My research is focused on the impact of new communications technologies on cultural rhetorics and identity formation. Because so much of communicative media in the 21st century is steeped in emotional appeals, my work necessarily invokes affect theory to understand both the role of emotion within rhetoric and how emotions themselves are transferred, but also how affect and emotion can be understood as supporting and affecting our perception of identity. In the shift toward what Gregory L. Ulmer terms “electracy”—a type of digital literacy that works alongside traditional alphabetic literacy to make communication in a networked world possible—identity becomes an important touchstone for rhetorical appeals. My research is interested in studying the ways that identity, and its associated affects, acts as a filter for perception.
My work adheres to a model of “knowing, doing, making,” wherein research and writing leads to the creation of a digital artifact, which in turn leads to the teaching of that subject in a combination of theory and practice. I believe that, because my research is so heavily invested in current events and in the digital sphere, it is not enough for me to merely critique existing works and structures, but to build alternatives in their place. Several of my existing publications revolve around this idea, whether the artifact produced is a digital resource for teaching, a video game, or a video essay.
My commitment to a transdisciplinary model of research and publication can be seen clearly in my dissertation, which I am currently in the process of revising into a book, Affective Gaming: Rhetoric, Race, and Video Games. In the book, I use various sources to build a theory of identity that is attentive to affect. I begin with a consideration of affect, using the work of Gilles Deleuze, Brian Massumi, Sara Ahmed, among others, as a starting point for understanding how affects impact emotion, and how emotions might be transferred from person to person. I analyze existing video game structures to find ways that they too transfer affect to a player. To make this connection, I depend on studies of games’ motivational potential led by scholars such as Richard M. Ryan and Scott Rigby, and Miguel Sicart. Games provoke emotions in their players, and the book then turns toward a study of identity formation, using sources as diverse as Kenneth Burke, Gloria Anzaldua, and Sylvia Wynter, in order to understand the way that games impact our own processes of identity formation, as well as our perceptions of other people. The final step in the book is to take all of this and read it across game design. I rely on game designers such as Anna Anthropy, Jesse Schell, Brenda Romero, and Elizabeth LaPensée to build a theory of what I term “affective” game designed attuned to games’ ability to provoke emotion and so influence identities. The book (and dissertation) is accompanied by a game, Codex Switch, which is fully explored in the final chapter of the book. This game uses a story of my own upbringing and struggle to cope with a multiracial identity, told through Aztec and Chicano imagery. My goal in revising the book and expanding the game’s design is to send out book proposals to publishers by the end of the Fall 2019 semester, targeting first MIT Press and then University of Michigan Press, followed by others if necessary.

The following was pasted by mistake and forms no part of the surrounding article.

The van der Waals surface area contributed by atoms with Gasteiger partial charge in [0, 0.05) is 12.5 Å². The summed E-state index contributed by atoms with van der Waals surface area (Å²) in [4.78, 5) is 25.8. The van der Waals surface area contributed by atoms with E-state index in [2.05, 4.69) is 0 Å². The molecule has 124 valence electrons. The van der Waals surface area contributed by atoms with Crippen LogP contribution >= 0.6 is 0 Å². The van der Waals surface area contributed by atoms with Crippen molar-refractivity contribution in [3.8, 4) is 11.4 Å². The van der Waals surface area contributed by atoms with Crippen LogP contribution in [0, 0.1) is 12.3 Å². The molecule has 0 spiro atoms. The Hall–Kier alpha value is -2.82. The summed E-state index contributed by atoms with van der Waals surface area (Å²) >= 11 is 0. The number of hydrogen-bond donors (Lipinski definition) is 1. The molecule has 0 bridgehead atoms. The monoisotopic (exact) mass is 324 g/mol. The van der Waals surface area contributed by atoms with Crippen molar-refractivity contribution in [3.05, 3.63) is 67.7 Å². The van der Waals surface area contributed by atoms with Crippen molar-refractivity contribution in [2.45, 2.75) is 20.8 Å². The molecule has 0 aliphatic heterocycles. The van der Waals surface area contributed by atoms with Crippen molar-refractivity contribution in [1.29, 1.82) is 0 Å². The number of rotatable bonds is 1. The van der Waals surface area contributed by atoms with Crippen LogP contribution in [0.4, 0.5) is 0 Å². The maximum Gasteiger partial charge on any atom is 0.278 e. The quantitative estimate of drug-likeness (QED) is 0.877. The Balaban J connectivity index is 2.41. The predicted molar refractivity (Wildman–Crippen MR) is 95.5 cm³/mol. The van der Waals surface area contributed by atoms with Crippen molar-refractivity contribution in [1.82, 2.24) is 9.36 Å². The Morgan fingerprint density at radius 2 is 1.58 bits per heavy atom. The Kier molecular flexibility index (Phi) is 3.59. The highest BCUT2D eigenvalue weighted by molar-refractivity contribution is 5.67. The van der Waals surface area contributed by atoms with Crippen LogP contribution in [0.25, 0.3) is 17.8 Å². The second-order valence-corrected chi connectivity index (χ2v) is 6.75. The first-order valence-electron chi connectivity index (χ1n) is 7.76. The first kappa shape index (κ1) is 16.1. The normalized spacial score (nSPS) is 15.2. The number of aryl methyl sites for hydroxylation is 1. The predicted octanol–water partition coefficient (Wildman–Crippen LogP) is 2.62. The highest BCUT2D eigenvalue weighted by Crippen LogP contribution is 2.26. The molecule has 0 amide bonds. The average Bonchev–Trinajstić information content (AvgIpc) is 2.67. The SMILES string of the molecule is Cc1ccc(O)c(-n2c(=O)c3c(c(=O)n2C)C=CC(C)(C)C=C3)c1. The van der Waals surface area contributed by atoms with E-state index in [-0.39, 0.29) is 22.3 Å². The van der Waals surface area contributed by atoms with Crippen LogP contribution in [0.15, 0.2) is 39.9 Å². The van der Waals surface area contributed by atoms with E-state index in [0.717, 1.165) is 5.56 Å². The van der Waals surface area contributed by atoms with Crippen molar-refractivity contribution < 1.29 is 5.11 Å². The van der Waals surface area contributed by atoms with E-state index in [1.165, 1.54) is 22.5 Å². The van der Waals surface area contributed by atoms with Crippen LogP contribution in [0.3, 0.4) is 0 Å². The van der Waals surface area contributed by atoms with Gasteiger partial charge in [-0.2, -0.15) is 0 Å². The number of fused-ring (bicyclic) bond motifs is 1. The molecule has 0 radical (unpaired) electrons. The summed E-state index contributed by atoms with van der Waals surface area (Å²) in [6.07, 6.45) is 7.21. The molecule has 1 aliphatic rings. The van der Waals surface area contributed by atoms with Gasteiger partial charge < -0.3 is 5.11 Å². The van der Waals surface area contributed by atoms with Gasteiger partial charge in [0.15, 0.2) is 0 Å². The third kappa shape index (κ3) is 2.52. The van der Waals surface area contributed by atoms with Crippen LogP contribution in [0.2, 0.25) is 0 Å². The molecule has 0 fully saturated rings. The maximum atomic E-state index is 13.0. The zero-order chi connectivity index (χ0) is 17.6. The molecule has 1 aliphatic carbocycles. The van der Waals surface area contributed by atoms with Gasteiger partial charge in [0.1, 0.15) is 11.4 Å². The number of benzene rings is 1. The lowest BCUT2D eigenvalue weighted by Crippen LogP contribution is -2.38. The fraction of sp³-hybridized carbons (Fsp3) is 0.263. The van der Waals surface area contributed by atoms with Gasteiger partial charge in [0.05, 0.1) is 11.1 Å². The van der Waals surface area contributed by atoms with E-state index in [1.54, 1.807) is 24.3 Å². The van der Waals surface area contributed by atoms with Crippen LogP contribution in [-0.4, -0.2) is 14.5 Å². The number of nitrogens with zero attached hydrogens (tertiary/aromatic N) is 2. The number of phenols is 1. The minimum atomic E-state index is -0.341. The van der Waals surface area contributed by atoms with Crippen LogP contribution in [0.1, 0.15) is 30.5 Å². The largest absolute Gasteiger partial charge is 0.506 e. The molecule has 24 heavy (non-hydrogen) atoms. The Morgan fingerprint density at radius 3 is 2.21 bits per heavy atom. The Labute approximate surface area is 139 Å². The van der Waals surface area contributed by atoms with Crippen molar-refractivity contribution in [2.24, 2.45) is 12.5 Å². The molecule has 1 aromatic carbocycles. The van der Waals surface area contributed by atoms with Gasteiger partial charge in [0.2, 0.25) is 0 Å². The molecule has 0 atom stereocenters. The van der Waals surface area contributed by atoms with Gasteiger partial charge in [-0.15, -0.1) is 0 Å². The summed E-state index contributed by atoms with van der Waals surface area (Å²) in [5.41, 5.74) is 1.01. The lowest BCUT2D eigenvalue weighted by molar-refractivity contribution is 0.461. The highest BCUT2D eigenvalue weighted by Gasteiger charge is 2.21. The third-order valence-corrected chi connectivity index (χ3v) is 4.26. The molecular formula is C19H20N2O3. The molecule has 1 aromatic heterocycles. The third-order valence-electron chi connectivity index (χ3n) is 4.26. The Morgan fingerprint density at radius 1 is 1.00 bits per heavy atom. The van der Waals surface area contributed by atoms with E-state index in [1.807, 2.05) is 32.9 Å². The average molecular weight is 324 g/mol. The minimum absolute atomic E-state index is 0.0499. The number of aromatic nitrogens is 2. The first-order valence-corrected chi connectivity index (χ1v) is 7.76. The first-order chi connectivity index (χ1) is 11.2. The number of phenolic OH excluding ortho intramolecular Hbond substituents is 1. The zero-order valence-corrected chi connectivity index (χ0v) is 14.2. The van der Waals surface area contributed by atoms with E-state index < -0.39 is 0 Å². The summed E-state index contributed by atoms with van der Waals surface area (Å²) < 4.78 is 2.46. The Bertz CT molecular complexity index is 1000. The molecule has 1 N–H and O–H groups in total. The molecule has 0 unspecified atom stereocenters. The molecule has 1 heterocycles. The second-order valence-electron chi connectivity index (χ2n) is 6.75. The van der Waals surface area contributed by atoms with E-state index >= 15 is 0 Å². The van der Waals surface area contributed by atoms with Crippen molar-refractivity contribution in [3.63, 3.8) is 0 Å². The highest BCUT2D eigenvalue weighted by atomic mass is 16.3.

My interest in digital representations of race and whiteness also extends into the realm of public rhetorics. I have previously published two peer-reviewed articles on this topic, one examining the role of such representations in a democratic public sphere and the role of affect therein, and another that sought a pedagogical means to approach what is known now as “post-truth.” In the immediate future, once I have finished my current book project, I intend to continue down this line of inquiry, writing two articles on the issue of identity and whiteness. The first, “Everything Old is New: Situating Affect and New Rhetorics in a Post-truth Era,” will trace the role of Burkean Identification and Massumi’s idea of a field of affects to articulate the role of affective transfer in our current political public sphere. The second, “White Grievance: Modern Internet Manifestos as Technical Genre,” would examine the way that modern manifestos are written, particularly those posted to 8chan and other online sites, wherein lone actors carry out terror attacks and leave manifestos that serve as both inspiration and guidelines for other shooters. I intend to parley this research into my second book project that will trace the role of atemporality in current models of identity formation in online spaces, and the ways that the lack of a meta-narrative of history has led to more extremism as individuals must situate themselves within a fractured public sphere. The book will also argue for ways forward in light of this shift in apparatus and attempt to find better alternatives to the loss of meta-narratives Lyotard identifies as the post-modern condition, a loss we still grapple with today.